Gabriel Jesus hit the ground when he joined Manchester City. Still a teenager at the start of 2017, the striker made such an impression that for a while he was in the starting line-up and City legend Sergio Aguero was on the bench.
Five and a half years later, it is clear he has not become Aguero’s long-term successor, an impression reinforced by City’s acquisition of Erling Haaland. With the Norway international joining the club alongside Argentine striker Julian Alvarez, Jesus is clearly concerned about being left out of first-team matches in the few months leading up to the World Cup. Jesus is ready to move south to Arsenal with his career at a crossroads and with a key question hanging over him: What kind of striker?
In 2017, it seemed clear. He was a versatile, mobile player capable of operating across the front lines, but was on the cusp of maturing into a top-tier attacking player. By the time he joined City, Jesus already seemed to be the solution to what had become a surprisingly long-running problem with the Brazilian national team. He was thrown into the deep end of the World Cup qualifiers in September 2016 as center forward, winning his first away game for Ecuador and never looking back. He scored seven goals in nine World Cup qualifiers, and snatched the winner when Brazil played a friendly away to Germany and went to Russia 2018 with a staggering record nine goals in their first 15 matches.
And then things went wrong.
Jesus failed to score a single goal in Russia. Brazil have previously had strikers who have gotten really bad – Serginho in 1982 or Fred in 2014, for example. But they at least managed to get the results sheet. Coach Tite admitted that he wished he had changed the situation during the competition. He said he should have brought in Roberto Firmino to replace Jesus. For the player, the 2018 World Cup left a trauma that persists to this day.
In those early days when he was scoring goals for his country, a comparison was made between Jesus and the original Brazilian Ronaldo. The source could not be more reliable; It was Ronaldo himself. Nowadays, it’s not the comparison anyone might make, and it’s not necessarily a criticism of Jesus. It has simply evolved in different ways. Ronaldo turned into a powerful attacking position. Jesus did not go through the same physical process, and there are doubts about his absence in the penalty area.
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But what is the origin of these doubts? Is it a lack of physical strength? Or does it come from question marks in the player’s mind?
Brazil have rarely used Jesus as a central midfielder since Russia 2018, but that is partly due to his selection. Titi called him and asked him where he would like to play. He replied that he had no advantage. The coach pushed him harder to get an answer, and he finally declared his happiness at the attack from wide.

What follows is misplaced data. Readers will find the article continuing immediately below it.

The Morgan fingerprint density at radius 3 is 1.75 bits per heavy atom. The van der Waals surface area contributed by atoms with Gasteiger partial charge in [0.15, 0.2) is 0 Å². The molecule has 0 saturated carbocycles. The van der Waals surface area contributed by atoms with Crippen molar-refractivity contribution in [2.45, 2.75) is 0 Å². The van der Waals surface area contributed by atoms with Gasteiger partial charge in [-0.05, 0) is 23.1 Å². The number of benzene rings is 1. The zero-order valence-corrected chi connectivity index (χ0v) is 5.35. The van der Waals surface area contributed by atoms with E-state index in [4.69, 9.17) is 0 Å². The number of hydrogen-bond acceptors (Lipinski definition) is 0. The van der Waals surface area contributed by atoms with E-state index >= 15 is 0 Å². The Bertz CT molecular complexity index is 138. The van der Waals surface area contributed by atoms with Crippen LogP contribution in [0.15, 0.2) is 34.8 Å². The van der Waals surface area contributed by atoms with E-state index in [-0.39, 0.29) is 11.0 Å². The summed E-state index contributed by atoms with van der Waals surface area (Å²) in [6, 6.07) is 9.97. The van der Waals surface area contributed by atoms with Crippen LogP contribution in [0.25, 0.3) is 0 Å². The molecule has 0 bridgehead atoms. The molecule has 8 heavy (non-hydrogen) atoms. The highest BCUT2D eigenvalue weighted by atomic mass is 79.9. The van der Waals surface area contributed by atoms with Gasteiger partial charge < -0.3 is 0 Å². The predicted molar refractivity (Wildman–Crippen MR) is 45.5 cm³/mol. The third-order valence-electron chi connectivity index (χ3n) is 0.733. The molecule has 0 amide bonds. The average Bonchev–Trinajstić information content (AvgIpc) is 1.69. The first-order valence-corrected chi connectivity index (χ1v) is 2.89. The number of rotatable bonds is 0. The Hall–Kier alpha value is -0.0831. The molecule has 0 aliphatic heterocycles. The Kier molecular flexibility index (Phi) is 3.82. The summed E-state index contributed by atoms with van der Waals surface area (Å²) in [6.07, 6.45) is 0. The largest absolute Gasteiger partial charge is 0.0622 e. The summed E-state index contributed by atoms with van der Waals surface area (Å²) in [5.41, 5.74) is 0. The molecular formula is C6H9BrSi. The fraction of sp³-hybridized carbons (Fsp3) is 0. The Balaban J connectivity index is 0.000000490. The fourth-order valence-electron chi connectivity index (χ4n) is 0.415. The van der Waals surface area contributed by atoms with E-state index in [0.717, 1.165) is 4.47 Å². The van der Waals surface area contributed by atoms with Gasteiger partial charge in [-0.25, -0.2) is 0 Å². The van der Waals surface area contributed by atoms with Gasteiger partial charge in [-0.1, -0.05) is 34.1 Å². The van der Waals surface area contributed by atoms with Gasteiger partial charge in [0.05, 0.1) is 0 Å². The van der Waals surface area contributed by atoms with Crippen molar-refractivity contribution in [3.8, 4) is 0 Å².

The intrusion of the wings certainly fits some of its characteristics. He’s an elegant ball-driving figure who is excellent at appearing as a surprise element to put pressure on opposing defenders. But was he escaping from the striker’s goal-scoring responsibilities? If he could do the job for his country five years ago – and could be chosen for a city before Aguero – why not now?
Of course, Arsenal manager Mikel Arteta was present at City in Pep Guardiola’s staff when Jesus made a promising start in Premier League life. Arteta certainly has a vision for how his new signing will fit into the Arsenal squad. It is important that they are both on the same page – not only for Arsenal but also for Jesus’ future in the World Cup.
Earlier this month, Jesus netted for Brazil in an away friendly against South Korea, breaking a long streak of 19 matches and nearly three years without a goal. He had plenty of chances: seven World Cup qualifiers plus four off the bench, four last year’s Copa America and four other friendlies. He showed an understandable sense of relief, having cut into the right to plant a left-footed shot inside the far corner. It was a great effort, but it was a goal in stoppage time in a 5-1 friendly match.
Meanwhile, a lot of other Brazilian strikers have appeared, especially over the past 12 months. Competition for a place in Qatar is fierce. If teams had to contain the traditional number of 23 players, then, despite its versatility, Jesus was sweating in the slot. Increasing it to 26 gives him a much better chance of making the cut. Playing time at club level could be important in getting him on board and a ranking higher – which is certainly a big factor in his desire to move away from Manchester City.
This, then, is a player in a hurry. Jesus is not going to Arsenal expecting a nice period of stability. He’ll want to go fast – just like he did for the first time at City – but with a different ending at the next World Cup.